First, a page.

Wednesday, March 14, 2007

Conrad Black's Trial

With the inevitable media circus that will swirl around Conrad Black's trial in Chicago getting wound up, I find myself musing a little about whether or not he can receive a fair trial in these circumstances.

My concerns are not with the media circus itself, nor with Black's public profile. Instead, I find myself wondering if the whole mechanism of a trial-by-jury is even the appropriate means by which to test the case.

Fundamentally, Black's trial is set in the same criminal system context that we use to try murderers, rapists and the odd mobster. Largely violent criminals, or people whose acts are violent at their roots. Black is none of these, accused instead of what amount to unethical business and accounting practices that ultimately resulted in defrauding investors. Perhaps more worrisome is the ability of most people to comprehend the machinations that took place in Black's companies.

Is it reasonable, in such a situation to pick twelve people off the street, and ask them to sit in judgment over Mr. Black? Few enough people are used to the kind of sums that Mr. Black handled on a daily basis, much less the intricacies of the corporate structures he created. Is it possible to give a jury what amounts to an advanced degree in Business Administration during a four month trial, and then expect them to be able to synthesize some reasonable concept of whether Mr. Black acted fraudulently or not? Will a jury of 12 "average citizens" be able to measure Mr. Black's side of the story without being overwhelmed by the prosecution's inevitable desire to throw huge numbers around in their arguments?

These are all tough questions. I find myself wondering if the real problem is the fact that we are applying a series of legal constructs to this case that derived from an era when crime was mostly a matter of either physical theft, or physical harm, and we find ourselves faced today with a new breed of crime which involves money, deception and obfuscation, and we just haven't recognized the need for a new kind of "criminal justice" yet.

Looking back at the history of organized crime in the United States (and elsewhere), we find cases like Al Capone - who was ultimately jailed for nothing worse than "tax evasion", in spite of a decades long investigation that never quite put enough together to hang a more serious charge on him.

Today, we see Ken Lay, Bernie Ebbers and other corporate high fliers being put into jail after often lengthy, and boggingly complex criminal trials. Often, it seems to me, these people fell prey to little more than avarice, and got caught at it.

I am not arguing that these people should not go to prison for their actions, but I find myself wondering aloud whether or not the "trial by peers" model which has served so well for criminal cases hasn't hit a limiting factor in these cases. So much specialized knowledge is needed to understand much of the evidence and case against the accused, that I can't imagine how someone without that specialized knowledge could possibly arrive at a sensible understanding of the crime itself, and the impact of that crime upon its victims.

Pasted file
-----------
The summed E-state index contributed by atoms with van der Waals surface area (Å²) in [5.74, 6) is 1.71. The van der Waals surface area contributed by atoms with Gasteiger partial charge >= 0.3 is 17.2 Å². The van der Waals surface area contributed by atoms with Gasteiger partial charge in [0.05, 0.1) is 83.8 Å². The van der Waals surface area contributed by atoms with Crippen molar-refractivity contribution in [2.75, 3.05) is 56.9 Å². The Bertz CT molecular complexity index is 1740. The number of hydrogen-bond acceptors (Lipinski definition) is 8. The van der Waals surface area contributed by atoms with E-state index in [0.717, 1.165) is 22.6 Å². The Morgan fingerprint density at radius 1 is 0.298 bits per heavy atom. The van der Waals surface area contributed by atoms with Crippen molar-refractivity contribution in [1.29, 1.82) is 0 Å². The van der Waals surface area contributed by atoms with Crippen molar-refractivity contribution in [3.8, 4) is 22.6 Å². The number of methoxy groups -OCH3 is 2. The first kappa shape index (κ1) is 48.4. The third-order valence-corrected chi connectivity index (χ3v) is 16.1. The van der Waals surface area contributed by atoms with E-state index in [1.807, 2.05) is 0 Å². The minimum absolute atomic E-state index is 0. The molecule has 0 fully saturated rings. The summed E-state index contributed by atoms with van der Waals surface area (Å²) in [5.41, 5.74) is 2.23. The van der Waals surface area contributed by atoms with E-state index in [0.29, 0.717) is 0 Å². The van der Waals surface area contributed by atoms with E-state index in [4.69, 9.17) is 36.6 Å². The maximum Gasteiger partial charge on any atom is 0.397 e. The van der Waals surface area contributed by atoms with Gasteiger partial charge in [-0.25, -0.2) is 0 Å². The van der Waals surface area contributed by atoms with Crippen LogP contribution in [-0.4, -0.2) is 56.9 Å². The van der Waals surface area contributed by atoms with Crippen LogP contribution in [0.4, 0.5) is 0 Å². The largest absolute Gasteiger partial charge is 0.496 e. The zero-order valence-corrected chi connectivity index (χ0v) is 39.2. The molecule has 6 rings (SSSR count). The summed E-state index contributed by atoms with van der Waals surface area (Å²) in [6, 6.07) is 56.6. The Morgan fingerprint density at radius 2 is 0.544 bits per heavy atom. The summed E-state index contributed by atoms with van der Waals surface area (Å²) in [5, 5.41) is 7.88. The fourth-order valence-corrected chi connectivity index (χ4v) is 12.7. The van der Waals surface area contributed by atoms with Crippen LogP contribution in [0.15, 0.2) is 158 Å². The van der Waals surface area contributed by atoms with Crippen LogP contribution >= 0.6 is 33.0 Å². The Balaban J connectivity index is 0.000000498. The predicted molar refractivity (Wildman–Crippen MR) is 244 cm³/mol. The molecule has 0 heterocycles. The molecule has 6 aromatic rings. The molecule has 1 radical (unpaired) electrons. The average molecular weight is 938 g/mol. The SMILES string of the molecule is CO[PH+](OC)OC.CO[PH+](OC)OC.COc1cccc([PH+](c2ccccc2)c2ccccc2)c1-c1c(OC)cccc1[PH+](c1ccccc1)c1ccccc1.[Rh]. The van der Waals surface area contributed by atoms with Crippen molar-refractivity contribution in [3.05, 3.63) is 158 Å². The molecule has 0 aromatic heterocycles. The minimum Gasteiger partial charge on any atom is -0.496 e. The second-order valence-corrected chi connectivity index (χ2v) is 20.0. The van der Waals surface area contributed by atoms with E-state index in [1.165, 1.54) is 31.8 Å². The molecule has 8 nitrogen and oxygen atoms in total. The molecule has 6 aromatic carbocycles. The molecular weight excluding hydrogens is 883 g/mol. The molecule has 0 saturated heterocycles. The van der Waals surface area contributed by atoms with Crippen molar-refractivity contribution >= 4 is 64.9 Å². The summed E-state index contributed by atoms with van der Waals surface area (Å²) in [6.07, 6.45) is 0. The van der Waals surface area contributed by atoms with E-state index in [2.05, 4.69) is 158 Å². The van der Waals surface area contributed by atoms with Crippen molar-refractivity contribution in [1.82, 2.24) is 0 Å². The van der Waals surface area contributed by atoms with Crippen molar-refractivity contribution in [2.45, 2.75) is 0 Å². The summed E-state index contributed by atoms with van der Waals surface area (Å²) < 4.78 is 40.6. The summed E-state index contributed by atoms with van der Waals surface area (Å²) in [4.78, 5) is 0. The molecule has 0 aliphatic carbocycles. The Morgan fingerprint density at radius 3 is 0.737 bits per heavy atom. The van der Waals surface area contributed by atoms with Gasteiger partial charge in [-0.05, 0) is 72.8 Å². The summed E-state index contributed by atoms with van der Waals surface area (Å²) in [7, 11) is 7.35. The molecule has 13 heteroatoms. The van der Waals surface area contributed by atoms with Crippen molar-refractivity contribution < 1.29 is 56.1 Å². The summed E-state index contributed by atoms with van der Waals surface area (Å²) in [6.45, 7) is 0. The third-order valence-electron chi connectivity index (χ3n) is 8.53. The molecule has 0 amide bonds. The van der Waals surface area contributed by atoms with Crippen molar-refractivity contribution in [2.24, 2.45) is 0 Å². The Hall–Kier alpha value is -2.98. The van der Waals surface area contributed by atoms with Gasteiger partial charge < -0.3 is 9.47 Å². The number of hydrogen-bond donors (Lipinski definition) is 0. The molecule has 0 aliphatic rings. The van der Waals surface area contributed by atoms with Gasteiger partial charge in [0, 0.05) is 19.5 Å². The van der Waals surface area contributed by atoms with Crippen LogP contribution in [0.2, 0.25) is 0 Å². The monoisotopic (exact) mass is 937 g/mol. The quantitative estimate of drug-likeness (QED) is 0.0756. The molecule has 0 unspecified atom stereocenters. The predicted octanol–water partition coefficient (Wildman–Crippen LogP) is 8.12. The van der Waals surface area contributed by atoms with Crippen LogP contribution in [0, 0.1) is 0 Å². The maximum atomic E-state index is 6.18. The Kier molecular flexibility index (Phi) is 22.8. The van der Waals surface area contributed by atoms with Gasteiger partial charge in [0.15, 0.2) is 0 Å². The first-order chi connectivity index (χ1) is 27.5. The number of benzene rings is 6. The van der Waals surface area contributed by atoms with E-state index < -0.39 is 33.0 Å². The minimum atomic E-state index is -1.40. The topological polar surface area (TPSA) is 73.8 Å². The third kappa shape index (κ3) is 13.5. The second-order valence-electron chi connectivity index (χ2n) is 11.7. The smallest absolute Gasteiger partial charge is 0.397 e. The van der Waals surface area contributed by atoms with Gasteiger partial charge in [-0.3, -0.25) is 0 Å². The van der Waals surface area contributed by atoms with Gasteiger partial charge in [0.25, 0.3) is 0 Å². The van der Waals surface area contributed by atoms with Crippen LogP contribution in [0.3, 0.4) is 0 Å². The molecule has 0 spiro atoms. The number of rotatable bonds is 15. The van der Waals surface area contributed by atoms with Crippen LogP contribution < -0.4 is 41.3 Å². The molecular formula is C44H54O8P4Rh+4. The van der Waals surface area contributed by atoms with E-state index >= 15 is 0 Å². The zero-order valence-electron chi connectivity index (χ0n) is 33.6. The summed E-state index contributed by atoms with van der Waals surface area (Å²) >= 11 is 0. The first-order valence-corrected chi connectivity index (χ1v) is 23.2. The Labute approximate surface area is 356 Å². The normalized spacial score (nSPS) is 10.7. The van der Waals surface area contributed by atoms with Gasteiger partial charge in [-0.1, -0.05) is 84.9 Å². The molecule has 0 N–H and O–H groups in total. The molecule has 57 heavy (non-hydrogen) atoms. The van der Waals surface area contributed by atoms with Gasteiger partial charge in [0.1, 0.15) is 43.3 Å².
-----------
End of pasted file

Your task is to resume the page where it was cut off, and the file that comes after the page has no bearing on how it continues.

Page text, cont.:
Is it time to create a specialized court of trial specifically for prosecution of "criminal fraud" cases - especially when we are talking about the enormous scale and complexity of fraud that cases like Enron, WorldCom, and now the Hollinger/Ravelston case, represent? One where we are talking about a panel of judges and accounting specialists are responsible for analyzing the details of the cases.

... food for thought, perhaps.

3 comments:

evilscientist said...

On the other hand we expect those same juries in murder trials to understand often complex forensic evidence. In many instances, especially in the US, a person's life may hang in the balance. If we expect a jury to understand complex scientific evidence, it's just as fair to expect them to understand complex accounting evidence. IMHO.

Grog said...

I am similarly troubled by the increasing complexity of evidence being presented to juries who may or may not have the appropriate awareness of the limitations of some of those techniques.

Crimes such as what Black is charged with also have a dramatically more abstract notion of 'harm' behind them which makes them even more difficult to parse sensibly for the average person on the street.

These days, it seems to have more to do with a lawyers ability to convince or confuse the jury than it does the actual case itself, and that worries me.

Anonymous said...

Instead of trial by jury, how about trial by ordeal, which was how things were done up until about the time of the Magna Carta. It was simple, a contest or task was chosen, say a jousting competition between two aggrieved parties. The two would fight, and God would put his weight behind the one that was in the right. Another task might be to lower someone into a well, and if the water accepted him, he was acquitted. What would determine if the water accepted him? You guessed it, God again! (of course it helped to have friends in high places setting your task)

Given the choice of a jury of 12 or of using God as my co-pilot, I think I'd stick with the 12.